NEW in Paperback: Casey, Bolton, Haynes, Dahl, Margolin Wednesday, Apr 29 2015 

Auntie M reads so many books but that you’d think they’d all run together after a while …

But in the case of the following, these are new in paperback, already been reviewed in hardcover, but were some of my favorites. So in case you missed them then, for your consideration:

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Jane Casey’s THE STRANGER YOU KNOW was chosen by the UK Times as one fothe top 10 crime novels of 2014. This is a terrific series with a strong female protagonist who has a frustrating relationship with her partner DCI Josh Derwent. The series delves into the interoffice relationships all detectives must face in a realistic manner. Here they face unraveling a series of three stranglings that point to a sadistic killer and right now, all of the evidence points right to Jane’s partner.

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Sharon Bolton’s Lacey Flint series have the young detective with the secret past working on London’s marine unit in A DARK AND TWISTED TIDE. When Lacy finds the shrouded body in the river, it will lead her to investigate other murders that have their origins in Afghanistan and may include Lacey’s newest friend on the river.

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Elizabeth Hayne’s stand-alones (Into the Darkest Corner, Dark Tide, Human Remains) all earned Auntie M’s ‘highly recommended’ listing with good reason. Her first of a series, introducing DCI Louisa Smith and her team, was UNDER A SILENT MOON, a gripping police procedural that finally lets a female investigator have a private life while it doesn’t take a whit away from the strong and compelling plot. In this debut, Louisa is tasked with two murders of two woman in a horse and farm suburb outside London. Haynes’ use of graphs and charts as well as investigative reports, witness statements and call logs that are in use in real investigations give the books a sense of being plunged into the life of a working detective.

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Julia Dahl’s debut, INVISIBLE CITY, was an instant hit and has been nominated for all kinds of awards. She brings the world of Brooklyn’s Hasidic Jews to life as a young reporter, Rebekah Roberts, tries to solve the mystery behind the death of a woman from the community whose life may have ties to Rebekah’s own mother. A strong mystery with a compelling narrator, it also gives readers a look into the world of tabloid journalism.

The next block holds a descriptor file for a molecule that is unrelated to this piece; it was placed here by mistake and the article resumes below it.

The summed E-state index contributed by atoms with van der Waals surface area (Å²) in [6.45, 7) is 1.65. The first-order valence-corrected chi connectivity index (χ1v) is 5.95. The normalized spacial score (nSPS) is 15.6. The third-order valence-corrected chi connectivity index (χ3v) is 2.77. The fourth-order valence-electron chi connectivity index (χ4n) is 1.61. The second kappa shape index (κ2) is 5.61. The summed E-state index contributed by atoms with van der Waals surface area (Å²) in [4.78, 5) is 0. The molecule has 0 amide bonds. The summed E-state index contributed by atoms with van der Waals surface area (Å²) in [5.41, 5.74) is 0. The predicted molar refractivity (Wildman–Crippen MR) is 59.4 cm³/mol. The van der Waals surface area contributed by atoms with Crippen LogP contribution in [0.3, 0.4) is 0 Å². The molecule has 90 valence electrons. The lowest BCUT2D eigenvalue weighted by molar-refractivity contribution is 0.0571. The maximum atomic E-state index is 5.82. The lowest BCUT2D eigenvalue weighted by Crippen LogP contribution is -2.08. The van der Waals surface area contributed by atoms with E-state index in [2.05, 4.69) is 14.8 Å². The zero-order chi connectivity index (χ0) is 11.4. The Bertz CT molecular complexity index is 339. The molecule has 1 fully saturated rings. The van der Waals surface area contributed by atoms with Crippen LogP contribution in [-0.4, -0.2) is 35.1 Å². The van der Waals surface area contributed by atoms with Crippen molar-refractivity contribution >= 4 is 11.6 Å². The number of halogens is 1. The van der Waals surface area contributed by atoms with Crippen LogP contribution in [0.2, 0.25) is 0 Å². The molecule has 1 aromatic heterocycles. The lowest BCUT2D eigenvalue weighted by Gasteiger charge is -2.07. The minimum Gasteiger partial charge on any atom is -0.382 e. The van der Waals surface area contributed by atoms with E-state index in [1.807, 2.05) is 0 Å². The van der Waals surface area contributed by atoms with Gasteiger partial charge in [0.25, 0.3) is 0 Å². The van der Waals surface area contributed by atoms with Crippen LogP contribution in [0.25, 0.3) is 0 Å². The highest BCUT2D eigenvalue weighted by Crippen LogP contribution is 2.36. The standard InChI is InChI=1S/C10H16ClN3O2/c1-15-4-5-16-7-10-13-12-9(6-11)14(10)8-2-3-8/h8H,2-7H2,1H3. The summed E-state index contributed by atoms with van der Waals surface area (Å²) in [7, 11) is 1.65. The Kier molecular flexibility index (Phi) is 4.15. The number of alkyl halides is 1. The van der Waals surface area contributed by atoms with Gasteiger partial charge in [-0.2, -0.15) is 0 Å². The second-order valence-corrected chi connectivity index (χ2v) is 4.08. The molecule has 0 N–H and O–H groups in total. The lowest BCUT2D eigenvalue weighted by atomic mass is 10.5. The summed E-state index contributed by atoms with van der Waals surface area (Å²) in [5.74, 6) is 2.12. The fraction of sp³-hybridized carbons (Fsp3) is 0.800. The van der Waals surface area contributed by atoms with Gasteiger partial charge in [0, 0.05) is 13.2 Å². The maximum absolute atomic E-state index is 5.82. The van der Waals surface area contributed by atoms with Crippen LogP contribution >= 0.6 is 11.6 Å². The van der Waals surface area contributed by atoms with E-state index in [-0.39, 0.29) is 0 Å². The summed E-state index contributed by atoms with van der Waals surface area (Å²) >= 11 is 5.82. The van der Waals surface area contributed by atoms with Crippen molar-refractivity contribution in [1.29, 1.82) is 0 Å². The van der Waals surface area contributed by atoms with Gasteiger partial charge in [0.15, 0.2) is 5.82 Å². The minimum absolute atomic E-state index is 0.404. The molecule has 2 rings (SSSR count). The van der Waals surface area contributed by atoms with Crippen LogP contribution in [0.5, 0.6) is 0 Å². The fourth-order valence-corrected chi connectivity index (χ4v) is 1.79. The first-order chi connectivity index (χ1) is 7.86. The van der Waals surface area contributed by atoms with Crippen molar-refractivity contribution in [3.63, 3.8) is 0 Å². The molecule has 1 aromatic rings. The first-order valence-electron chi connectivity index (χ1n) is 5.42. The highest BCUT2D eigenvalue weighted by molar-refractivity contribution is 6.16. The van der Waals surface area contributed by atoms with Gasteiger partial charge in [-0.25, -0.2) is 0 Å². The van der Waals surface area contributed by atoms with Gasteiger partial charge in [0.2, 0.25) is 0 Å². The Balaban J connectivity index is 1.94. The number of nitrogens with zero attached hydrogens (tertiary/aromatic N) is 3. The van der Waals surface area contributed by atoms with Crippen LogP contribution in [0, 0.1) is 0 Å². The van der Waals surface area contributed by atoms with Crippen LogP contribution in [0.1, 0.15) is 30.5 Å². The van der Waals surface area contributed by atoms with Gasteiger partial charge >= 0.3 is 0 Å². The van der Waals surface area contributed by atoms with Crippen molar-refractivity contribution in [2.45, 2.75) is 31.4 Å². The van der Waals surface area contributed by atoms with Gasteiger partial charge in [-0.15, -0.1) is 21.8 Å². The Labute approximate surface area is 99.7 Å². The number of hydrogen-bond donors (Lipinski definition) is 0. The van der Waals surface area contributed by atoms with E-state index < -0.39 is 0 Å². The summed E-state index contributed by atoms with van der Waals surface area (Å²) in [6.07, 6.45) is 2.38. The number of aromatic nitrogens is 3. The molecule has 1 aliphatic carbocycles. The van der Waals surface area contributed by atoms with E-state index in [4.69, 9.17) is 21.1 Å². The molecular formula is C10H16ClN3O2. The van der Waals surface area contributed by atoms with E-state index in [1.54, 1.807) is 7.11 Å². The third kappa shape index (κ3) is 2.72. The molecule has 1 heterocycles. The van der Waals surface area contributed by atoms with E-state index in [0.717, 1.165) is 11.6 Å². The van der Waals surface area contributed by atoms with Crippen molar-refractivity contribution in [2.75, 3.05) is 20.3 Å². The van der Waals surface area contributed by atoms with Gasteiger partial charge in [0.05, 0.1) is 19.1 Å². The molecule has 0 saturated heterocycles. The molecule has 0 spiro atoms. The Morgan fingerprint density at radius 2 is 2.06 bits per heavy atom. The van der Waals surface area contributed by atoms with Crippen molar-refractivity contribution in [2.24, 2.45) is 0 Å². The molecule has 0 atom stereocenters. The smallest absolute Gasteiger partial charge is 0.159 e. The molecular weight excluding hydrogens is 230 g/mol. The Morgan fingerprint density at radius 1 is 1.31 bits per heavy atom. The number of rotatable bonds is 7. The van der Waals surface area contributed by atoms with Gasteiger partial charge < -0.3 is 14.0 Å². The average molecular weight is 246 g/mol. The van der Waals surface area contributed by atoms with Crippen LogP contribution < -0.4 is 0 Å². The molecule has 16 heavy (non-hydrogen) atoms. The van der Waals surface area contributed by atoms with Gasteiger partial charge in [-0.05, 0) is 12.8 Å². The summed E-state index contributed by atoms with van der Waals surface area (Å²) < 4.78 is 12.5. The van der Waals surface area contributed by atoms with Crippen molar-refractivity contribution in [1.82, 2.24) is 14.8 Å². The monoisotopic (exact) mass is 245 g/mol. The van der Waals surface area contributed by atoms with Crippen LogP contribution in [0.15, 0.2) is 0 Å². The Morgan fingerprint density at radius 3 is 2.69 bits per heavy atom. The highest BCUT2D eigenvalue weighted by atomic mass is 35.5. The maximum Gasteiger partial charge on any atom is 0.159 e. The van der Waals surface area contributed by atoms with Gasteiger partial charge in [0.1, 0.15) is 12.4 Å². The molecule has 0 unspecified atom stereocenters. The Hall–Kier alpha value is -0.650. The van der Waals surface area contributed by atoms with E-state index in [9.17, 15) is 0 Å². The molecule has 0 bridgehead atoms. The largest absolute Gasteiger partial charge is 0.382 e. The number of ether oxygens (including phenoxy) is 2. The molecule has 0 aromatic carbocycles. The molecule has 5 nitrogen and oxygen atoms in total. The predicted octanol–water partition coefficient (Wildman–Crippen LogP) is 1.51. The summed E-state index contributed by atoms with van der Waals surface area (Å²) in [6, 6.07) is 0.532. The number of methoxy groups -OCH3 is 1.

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Phillip Margolin’s pioneer saga, WORTHY BROWN”S DAUGHTER, is a mix of Old West, legal drama, and racism in a portrait of small town justice. It’s 1860 in the new state of Oregon, and judges often held court in fields or taverns, and were often put up by families as they traveled their territory. The story was inspired by a real case from that era, when freed slaves tried to find and have their children returned to them. Raw in authenticity, Margolin’s years of research will bring you back to a forgotten era.

Hot Summer Reads and Rory Flynn Interview Tuesday, Jul 22 2014 

Auntie M has a huge stack of crime fiction waiting to be read and she likes to take the middle of the summer, when guest blogs build up, to remind you of those books that are in print that you will enjoy. Seek out the ones that appeal to you for some fun summer readings.

First up is an interview with author Rory Flynn, whose first crime novel, THIRD RAIL: An Eddy Harkness Novel, is in print. Auntie M had the distinct pleasure of meeting Mr. Flynn when she was in Concord, MA, recently with her writing group visiting the literary sites. Not far from the homes of Emerson and Alcott, we talked about Mr. Flynn’s character Eddy, his hometown of Nagog, not unlike Concord, and Flynn’s writing process.

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Auntie M: When a former principal remarks that what happened to Eddy’s family is Shakespearian, Eddy answers:” And you don’t mean the comedies do you?” How much of that comes from your own history and from living in a small town? You have a line: “Cities churn, suburbs strive, but small towns stay the same.”

Rory Flynn: My real mother disappeared from my life over twenty years ago so that’s a part of it. I choose when to go in and out of focus on that kind of stuff and end up taking out more after the first draft. The idea of small town’s never gets lost, but people know where they are they are in small town living. It’s a microcosm of the whole world, and when Eddy turns over a stone it’s familiar to readers. The monument crash in the book and its subsequent controversy over fixing it or not actually occurred here, and like us, there are elements that convey a bigger story about behavior and life.